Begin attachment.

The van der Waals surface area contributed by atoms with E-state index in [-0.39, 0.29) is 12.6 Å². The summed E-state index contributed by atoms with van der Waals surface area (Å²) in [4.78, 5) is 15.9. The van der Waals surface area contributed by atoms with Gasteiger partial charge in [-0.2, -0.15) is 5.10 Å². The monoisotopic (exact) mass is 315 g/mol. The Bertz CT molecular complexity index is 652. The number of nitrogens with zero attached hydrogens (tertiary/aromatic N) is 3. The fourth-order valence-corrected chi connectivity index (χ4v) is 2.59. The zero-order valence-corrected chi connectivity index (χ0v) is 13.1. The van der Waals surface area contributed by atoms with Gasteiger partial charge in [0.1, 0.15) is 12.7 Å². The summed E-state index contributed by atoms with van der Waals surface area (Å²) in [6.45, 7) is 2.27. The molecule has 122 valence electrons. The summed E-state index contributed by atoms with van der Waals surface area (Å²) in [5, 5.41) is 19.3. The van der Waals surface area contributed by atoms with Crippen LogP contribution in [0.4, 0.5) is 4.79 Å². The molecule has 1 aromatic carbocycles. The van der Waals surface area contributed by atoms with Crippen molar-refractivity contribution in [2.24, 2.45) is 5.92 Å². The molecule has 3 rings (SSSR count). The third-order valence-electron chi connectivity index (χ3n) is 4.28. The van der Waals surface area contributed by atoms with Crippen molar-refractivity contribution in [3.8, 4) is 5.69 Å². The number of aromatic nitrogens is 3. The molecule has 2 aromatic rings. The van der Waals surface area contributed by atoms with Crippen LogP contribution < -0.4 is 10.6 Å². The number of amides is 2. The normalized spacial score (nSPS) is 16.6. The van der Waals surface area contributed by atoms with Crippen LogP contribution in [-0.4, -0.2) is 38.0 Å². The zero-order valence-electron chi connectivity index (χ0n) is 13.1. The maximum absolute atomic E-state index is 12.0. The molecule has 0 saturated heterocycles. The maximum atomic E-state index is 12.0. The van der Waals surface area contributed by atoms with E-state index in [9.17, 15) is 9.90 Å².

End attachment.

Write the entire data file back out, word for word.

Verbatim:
The van der Waals surface area contributed by atoms with E-state index in [-0.39, 0.29) is 12.6 Å². The summed E-state index contributed by atoms with van der Waals surface area (Å²) in [4.78, 5) is 15.9. The van der Waals surface area contributed by atoms with Gasteiger partial charge in [-0.2, -0.15) is 5.10 Å². The monoisotopic (exact) mass is 315 g/mol. The Bertz CT molecular complexity index is 652. The number of nitrogens with zero attached hydrogens (tertiary/aromatic N) is 3. The fourth-order valence-corrected chi connectivity index (χ4v) is 2.59. The zero-order valence-corrected chi connectivity index (χ0v) is 13.1. The van der Waals surface area contributed by atoms with Gasteiger partial charge in [0.1, 0.15) is 12.7 Å². The summed E-state index contributed by atoms with van der Waals surface area (Å²) in [6.45, 7) is 2.27. The molecule has 122 valence electrons. The summed E-state index contributed by atoms with van der Waals surface area (Å²) in [5, 5.41) is 19.3. The van der Waals surface area contributed by atoms with Crippen LogP contribution in [0.4, 0.5) is 4.79 Å². The molecule has 1 aromatic carbocycles. The van der Waals surface area contributed by atoms with Crippen molar-refractivity contribution in [2.24, 2.45) is 5.92 Å². The molecule has 3 rings (SSSR count). The third-order valence-electron chi connectivity index (χ3n) is 4.28. The van der Waals surface area contributed by atoms with Crippen molar-refractivity contribution in [3.8, 4) is 5.69 Å². The number of aromatic nitrogens is 3. The molecule has 2 aromatic rings. The van der Waals surface area contributed by atoms with Crippen LogP contribution < -0.4 is 10.6 Å². The number of amides is 2. The normalized spacial score (nSPS) is 16.6. The van der Waals surface area contributed by atoms with Crippen LogP contribution in [-0.4, -0.2) is 38.0 Å². The zero-order valence-electron chi connectivity index (χ0n) is 13.1. The maximum absolute atomic E-state index is 12.0. The molecule has 0 saturated heterocycles. The maximum atomic E-state index is 12.0. The van der Waals surface area contributed by atoms with E-state index in [9.17, 15) is 9.90 Å².